As a typical method based on statistical theory, Gaussian Mixture Model (GMM) is widely used in pattern recognition and data analysis. Considering the complex scene and the poor video quality of the conveyer belt, Cheng et al. [33] detected and recognized coal gangue by an improved Gaussian Mixture Model (GMM) which extracts and subtracts the background of the video. Zhang et al. [34] combined the method of Discrete Wavelet Transform Mel Frequency Cepstrum Coefficients (DWPTMFCC) with an improved Gaussian Mixture Model (GMM) to classify and recognize the heart sound to improve the precision of feature extraction and efficiency of classification and recognition of heart sound. Raitoharju et al. [35] used GMM for modeling joint distributions of the position and the RSS value. Ding et al. [36] evaluated the real-time anomalies of each univariate sensing time series via LSTM model and then used a Gaussian Mixture Model to give a multidimensional joint detection of possible anomalies. Traditional GMM uses k-means algorithm to initialize parameters and then estimates parameters through Expectation-Maximization (EM) algorithm. As EM is a local optimization algorithm, it is sensitive to the setting of initial parameters and easy to fall into the trap of local optimization.

In view of this, a new method combining S transform (ST), Local Linear Embedding (LLE), and the improved Gaussian Mixture Model (GMM) was proposed. The ST-LLE model was used to automatically extract the characteristic value of the signal waveform, and IGMM was used to automatically identify and classify these values. First, ST is introduced into the field of analysis and identification of microseismic waves, and the time-frequency characteristics of blast vibration signals and rock-fracturing signals are compared. Then, the improved LLE is used for dimensionality reduction of signal features. They were used as the feature vector of recognition. Finally, the improved swarm algorithm (IBC) was introduced to optimize the GMM parameters and the classification model was established by IGMM to distinguish the signal. In order to compare the difference between IGMM and other machine learning algorithms in the high efficiency, Expectation-Maximum (EM-GMM), Backpropagation (BP) neural network, Random Forests (RF), Bayes (Bayes) methods, and Logistic Regression (LR) method were also established for waveform recognition.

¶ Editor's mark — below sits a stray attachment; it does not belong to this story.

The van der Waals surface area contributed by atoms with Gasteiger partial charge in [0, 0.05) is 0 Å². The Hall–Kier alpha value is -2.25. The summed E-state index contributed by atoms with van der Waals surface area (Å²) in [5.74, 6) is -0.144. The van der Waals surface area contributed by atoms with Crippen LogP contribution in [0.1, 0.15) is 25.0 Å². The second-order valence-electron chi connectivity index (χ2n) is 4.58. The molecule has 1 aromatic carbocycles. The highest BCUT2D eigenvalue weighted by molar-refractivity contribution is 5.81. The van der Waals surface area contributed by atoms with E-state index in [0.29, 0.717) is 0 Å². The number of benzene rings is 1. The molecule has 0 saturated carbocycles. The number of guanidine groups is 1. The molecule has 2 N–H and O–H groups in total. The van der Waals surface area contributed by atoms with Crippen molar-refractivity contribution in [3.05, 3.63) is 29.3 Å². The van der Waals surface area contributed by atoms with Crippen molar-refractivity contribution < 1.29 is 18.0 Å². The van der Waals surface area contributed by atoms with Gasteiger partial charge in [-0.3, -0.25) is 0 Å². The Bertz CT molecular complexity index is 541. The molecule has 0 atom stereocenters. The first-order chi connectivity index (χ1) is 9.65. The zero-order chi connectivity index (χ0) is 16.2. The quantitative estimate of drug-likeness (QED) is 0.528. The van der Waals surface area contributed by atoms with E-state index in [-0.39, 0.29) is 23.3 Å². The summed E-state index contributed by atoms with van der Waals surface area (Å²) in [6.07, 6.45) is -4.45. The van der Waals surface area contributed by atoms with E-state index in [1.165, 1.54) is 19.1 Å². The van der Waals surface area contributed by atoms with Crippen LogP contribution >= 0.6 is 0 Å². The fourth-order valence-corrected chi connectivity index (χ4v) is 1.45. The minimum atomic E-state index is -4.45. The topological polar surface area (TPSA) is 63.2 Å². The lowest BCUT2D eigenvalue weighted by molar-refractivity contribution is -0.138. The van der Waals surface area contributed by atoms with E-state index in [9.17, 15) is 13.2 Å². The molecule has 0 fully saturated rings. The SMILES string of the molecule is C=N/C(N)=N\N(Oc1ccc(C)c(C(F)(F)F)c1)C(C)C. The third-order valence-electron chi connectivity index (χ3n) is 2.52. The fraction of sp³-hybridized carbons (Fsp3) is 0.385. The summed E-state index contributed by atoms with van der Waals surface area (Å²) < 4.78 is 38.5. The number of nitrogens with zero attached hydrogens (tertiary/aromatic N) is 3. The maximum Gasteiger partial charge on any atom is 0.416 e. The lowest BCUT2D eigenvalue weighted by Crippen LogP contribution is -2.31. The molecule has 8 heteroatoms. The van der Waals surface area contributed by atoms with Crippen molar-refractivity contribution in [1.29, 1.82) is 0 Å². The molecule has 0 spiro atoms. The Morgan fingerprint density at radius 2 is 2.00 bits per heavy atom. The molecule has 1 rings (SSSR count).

2. Project Overview and Microseismic Monitoring

2.1. Project Overview

Xiashijie coal mine is located in Yaoqu town, Tongchuan, China, and 54 km away from Tongchuan city as shown in Figure 1. The minefield is 4 kilometers long, with a slope width of 3.3 kilometers and a coal-bearing area of 13.2 square kilometers. The mine design is two levels, which includes “Cross Double U” roadway layout of the mining face and the adit-inclined shaft stage mining. Long wall mining and fully mechanized top coal caving are adopted, and total collapse method manages the roof. The general structure of the mine is an undulatory monocline with a north dip, and the deep part is a syncline of Xinmin village. The fault structure is not developed and simple.